USACBI Statement on Steven Salaita’s Legal Settlement with UIUC

USACBI stands in solidarity with Professor Steven Salaita in his legal settlement with the University of Illinois Urbana-Champaign.  

Last week, the University agreed to pay Salaita a reported total of $875,000.

As was widely reported, UIUC fired Salaita in 2014 after he made comments on his personal Twitter account critical of Israel”s massacre of more than 2,000 Palestinians in Gaza.  Salaita sued the University in response.

USACBI supports Salaita unequivocally.  He has fallen prey to the ‘Palestinian exception’ to the First Amendment, having been singled out for his criticisms of Israeli state policies and for his vigorous and eloquent advocacy of the academic boycott and BDS.  As reported by Palestine Legal and the Center for Constitutional Rights, more than 300 incidents of repression of Palestinian free speech on college campuses have been recorded in recent times:

The legal settlement in the Salaita case reflects the power Zionist donors holdover the University: their aspirations to keep Salaita off the faculty have been achieved, even as the lawsuit led to the exposure of documents evidencing their undue influence. Despite this, the UIUC administration has admitted no wrongdoing, and said it never intended to offer Salaita a job, demonstrating how firm the administration’s commitment to Zionist interests are. The Salaita case also led to the significant weakening of the Department of American Indian Studies at UIUC and represents an erasure of faculty autonomy and democratic campus governance.

UIUC chose not to give Salaita his job back in the face of a boycott by 5,000 academics from around the nation, formal censure by the American Association of University Professors, and two million dollars in legal costs.  These facts also speak to the power of Zionist politics and the neoliberal, corporate, donor-driven politics of the University.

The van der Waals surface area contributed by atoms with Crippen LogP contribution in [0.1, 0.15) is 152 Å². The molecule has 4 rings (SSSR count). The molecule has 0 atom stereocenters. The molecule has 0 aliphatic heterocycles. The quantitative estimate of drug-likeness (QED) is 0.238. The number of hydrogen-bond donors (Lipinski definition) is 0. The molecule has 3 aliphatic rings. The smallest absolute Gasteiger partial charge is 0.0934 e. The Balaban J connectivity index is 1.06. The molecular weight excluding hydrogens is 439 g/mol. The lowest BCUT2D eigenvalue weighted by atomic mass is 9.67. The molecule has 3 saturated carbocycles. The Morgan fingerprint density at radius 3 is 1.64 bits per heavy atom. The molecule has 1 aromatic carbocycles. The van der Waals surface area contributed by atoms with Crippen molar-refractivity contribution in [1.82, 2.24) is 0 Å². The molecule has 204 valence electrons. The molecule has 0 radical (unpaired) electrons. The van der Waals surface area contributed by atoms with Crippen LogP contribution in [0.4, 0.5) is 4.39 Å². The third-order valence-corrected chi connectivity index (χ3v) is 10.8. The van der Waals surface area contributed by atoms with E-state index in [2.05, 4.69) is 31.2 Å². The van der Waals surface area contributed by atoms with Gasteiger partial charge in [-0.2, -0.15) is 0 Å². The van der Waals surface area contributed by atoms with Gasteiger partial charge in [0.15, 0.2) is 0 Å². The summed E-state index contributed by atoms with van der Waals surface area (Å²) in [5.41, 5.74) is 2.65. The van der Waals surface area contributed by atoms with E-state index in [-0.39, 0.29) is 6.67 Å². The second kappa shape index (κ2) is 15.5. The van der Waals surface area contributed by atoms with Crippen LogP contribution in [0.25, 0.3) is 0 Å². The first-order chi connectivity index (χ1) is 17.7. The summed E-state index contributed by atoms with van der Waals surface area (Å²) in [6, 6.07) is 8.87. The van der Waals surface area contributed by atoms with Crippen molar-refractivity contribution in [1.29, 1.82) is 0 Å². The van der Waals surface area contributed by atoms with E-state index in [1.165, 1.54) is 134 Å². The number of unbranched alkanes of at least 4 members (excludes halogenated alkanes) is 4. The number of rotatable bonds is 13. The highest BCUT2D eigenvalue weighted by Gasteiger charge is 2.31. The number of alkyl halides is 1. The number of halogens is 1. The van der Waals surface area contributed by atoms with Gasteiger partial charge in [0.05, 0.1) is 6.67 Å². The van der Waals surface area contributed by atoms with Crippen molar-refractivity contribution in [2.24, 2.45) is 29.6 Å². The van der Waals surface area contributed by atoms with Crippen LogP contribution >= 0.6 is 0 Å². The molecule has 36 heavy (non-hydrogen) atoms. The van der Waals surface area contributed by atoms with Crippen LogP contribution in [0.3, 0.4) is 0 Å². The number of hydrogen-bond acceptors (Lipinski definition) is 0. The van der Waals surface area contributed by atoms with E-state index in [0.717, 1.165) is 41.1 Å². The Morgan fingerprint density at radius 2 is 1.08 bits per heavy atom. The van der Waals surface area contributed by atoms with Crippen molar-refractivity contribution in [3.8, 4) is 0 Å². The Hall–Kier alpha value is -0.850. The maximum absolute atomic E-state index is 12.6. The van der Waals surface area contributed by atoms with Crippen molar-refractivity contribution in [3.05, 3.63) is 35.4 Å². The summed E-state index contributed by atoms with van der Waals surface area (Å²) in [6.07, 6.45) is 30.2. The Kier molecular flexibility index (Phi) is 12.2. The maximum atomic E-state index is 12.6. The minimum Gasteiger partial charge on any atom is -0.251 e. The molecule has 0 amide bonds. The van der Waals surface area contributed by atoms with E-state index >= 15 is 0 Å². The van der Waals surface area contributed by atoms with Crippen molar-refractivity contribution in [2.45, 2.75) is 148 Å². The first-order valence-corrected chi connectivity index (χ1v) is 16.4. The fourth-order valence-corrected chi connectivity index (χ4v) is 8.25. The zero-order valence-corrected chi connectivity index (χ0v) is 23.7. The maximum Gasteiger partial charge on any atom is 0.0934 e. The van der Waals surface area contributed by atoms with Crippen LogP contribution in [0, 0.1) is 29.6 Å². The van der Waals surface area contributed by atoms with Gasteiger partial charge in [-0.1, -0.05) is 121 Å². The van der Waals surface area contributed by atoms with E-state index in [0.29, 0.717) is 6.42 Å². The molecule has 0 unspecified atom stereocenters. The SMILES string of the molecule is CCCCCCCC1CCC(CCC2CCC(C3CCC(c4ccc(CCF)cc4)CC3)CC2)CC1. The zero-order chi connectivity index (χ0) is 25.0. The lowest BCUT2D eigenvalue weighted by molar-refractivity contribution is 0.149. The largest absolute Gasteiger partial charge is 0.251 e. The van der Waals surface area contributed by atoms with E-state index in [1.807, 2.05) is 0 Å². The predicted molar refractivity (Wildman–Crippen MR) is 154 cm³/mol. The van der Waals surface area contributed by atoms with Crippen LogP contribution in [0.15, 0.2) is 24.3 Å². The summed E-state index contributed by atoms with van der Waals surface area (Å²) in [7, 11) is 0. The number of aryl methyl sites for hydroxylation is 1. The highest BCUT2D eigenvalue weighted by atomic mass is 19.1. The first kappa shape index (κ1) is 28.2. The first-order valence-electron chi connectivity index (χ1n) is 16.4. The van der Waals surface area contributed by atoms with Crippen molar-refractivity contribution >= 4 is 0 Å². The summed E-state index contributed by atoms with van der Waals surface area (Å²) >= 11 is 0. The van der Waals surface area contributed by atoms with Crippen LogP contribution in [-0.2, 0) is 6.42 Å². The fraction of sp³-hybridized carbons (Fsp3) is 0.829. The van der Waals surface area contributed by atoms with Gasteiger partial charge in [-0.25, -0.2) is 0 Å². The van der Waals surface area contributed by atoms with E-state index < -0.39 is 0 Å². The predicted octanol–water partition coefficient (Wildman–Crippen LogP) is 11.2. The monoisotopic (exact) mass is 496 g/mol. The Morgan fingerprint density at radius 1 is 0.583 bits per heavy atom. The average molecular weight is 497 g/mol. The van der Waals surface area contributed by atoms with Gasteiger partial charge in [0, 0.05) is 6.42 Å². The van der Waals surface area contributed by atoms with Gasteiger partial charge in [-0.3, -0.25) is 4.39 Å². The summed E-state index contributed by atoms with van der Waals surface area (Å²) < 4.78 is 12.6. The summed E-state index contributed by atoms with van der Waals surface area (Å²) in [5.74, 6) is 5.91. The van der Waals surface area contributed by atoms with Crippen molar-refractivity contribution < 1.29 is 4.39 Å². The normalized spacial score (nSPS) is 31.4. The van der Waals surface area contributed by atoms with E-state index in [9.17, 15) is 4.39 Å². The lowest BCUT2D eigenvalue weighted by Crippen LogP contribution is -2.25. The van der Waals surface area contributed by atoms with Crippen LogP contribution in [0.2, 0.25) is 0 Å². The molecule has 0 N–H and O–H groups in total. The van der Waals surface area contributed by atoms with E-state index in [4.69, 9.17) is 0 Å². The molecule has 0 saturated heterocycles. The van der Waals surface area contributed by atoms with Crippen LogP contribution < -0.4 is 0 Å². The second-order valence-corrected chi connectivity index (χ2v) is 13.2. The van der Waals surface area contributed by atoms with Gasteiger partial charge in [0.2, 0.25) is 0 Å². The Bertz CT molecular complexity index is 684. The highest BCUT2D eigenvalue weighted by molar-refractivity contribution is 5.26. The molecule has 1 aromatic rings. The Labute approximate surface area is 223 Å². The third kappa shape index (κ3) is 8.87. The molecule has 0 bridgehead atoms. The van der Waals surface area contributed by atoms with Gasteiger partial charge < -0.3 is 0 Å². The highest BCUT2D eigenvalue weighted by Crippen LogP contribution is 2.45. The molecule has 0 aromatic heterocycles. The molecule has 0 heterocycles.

More broadly, the Salaita firing and settlement have underscored the growing impact of the academic and cultural boycott of Israel and more generally of the Palestinian liberation struggle on the University.

Salaita, who is and remains a member of USACBI”s Organizing Collective, wrote in public support of the American Studies Association”s vote to boycott Israeli Universities in 2013. He remains a principled and prolific  public intellectual respecting the boycott. Only last week, he asserted, in a statement published after the settlement, that he will “always condemn injustice, no matter the state of [his] employment.”  UIUC”s actions against Salaita cannot be delinked from his open and principled espousal of the BDS movement.  Indeed former UIUC President Phyllis Wise, who delivered Salaita“s termination notice, was an open opponent of the academic and cultural boycott of Israel.

Salaita“s firing has therefore revealed how the university remains an important primary site not only for Zionist and corporate-funded repression, but also of political organizing and resistance for supporters of Palestinian liberation. The campaign sparked by Salaita“s case has also revealed the will of many faculty to challenge this nexus of neoliberalism and Zionism in the university, especially faculty at UIUC who mobilized in defense of Salaita, and who have called for his reinstatement in a fraught climate.

The Salaita case also led to the significant weakening of the Department of American Indian Studies at UIUC and represents an erasure of faculty autonomy and democratic campus governance.  Because the settlement has left these issues unresolved faculty members around the country are now asking the AAUP to retain its censure.

USACBI recognizes the efforts of these faculty and calls on our supporters to recommit your efforts to the academic and cultural boycott of Israel in the wake of the Salaita case. If Salaita continues to condemn injustice, whether in Lebanon or the U.S., we who have the privilege to work in the U.S. academy must step up, speak out, and continue to organize against the collusion of the neoliberal academy with Zionism and the repression of indigenous struggles.

Expanding the BDS movement can help strengthen the Palestinian struggle against apartheid and occupation , and help build networks of support and defense for students and scholars facing repression for standing in solidarity with movements for Palestinian self-determination and indigenous survival.

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